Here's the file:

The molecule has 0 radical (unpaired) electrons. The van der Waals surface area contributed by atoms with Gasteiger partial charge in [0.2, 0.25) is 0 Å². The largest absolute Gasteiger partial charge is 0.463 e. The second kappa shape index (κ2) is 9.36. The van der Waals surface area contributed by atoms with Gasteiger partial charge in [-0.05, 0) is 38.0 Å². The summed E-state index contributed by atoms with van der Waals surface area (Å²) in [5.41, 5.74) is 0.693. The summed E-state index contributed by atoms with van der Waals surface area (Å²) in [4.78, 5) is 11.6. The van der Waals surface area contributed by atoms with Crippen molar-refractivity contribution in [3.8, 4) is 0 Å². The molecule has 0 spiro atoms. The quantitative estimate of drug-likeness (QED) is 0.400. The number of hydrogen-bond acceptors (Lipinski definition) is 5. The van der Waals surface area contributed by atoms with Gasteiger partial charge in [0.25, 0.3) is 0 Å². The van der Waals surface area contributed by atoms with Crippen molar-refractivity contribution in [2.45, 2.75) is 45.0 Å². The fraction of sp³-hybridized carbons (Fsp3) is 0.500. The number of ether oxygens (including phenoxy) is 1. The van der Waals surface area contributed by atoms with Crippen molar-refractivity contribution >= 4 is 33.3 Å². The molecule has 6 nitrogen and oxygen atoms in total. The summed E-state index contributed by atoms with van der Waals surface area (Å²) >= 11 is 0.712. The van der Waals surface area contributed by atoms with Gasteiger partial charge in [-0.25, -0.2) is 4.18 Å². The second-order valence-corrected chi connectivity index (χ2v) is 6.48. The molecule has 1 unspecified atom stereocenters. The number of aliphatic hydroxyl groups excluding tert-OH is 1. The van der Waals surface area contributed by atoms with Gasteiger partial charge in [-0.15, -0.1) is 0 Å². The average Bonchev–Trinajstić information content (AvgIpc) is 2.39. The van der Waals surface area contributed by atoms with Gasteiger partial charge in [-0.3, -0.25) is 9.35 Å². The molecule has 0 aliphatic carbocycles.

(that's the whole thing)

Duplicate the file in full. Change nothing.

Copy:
The molecule has 0 radical (unpaired) electrons. The van der Waals surface area contributed by atoms with Gasteiger partial charge in [0.2, 0.25) is 0 Å². The largest absolute Gasteiger partial charge is 0.463 e. The second kappa shape index (κ2) is 9.36. The van der Waals surface area contributed by atoms with Gasteiger partial charge in [-0.05, 0) is 38.0 Å². The summed E-state index contributed by atoms with van der Waals surface area (Å²) in [5.41, 5.74) is 0.693. The summed E-state index contributed by atoms with van der Waals surface area (Å²) in [4.78, 5) is 11.6. The van der Waals surface area contributed by atoms with Crippen molar-refractivity contribution in [3.8, 4) is 0 Å². The molecule has 0 spiro atoms. The quantitative estimate of drug-likeness (QED) is 0.400. The number of hydrogen-bond acceptors (Lipinski definition) is 5. The van der Waals surface area contributed by atoms with Gasteiger partial charge in [0.25, 0.3) is 0 Å². The van der Waals surface area contributed by atoms with Crippen molar-refractivity contribution in [2.45, 2.75) is 45.0 Å². The fraction of sp³-hybridized carbons (Fsp3) is 0.500. The number of ether oxygens (including phenoxy) is 1. The van der Waals surface area contributed by atoms with Crippen molar-refractivity contribution >= 4 is 33.3 Å². The molecule has 6 nitrogen and oxygen atoms in total. The summed E-state index contributed by atoms with van der Waals surface area (Å²) >= 11 is 0.712. The van der Waals surface area contributed by atoms with Gasteiger partial charge in [-0.25, -0.2) is 4.18 Å². The second-order valence-corrected chi connectivity index (χ2v) is 6.48. The molecule has 1 unspecified atom stereocenters. The number of aliphatic hydroxyl groups excluding tert-OH is 1. The van der Waals surface area contributed by atoms with Gasteiger partial charge in [-0.15, -0.1) is 0 Å². The average Bonchev–Trinajstić information content (AvgIpc) is 2.39. The van der Waals surface area contributed by atoms with Gasteiger partial charge in [-0.3, -0.25) is 9.35 Å². The molecule has 0 aliphatic carbocycles.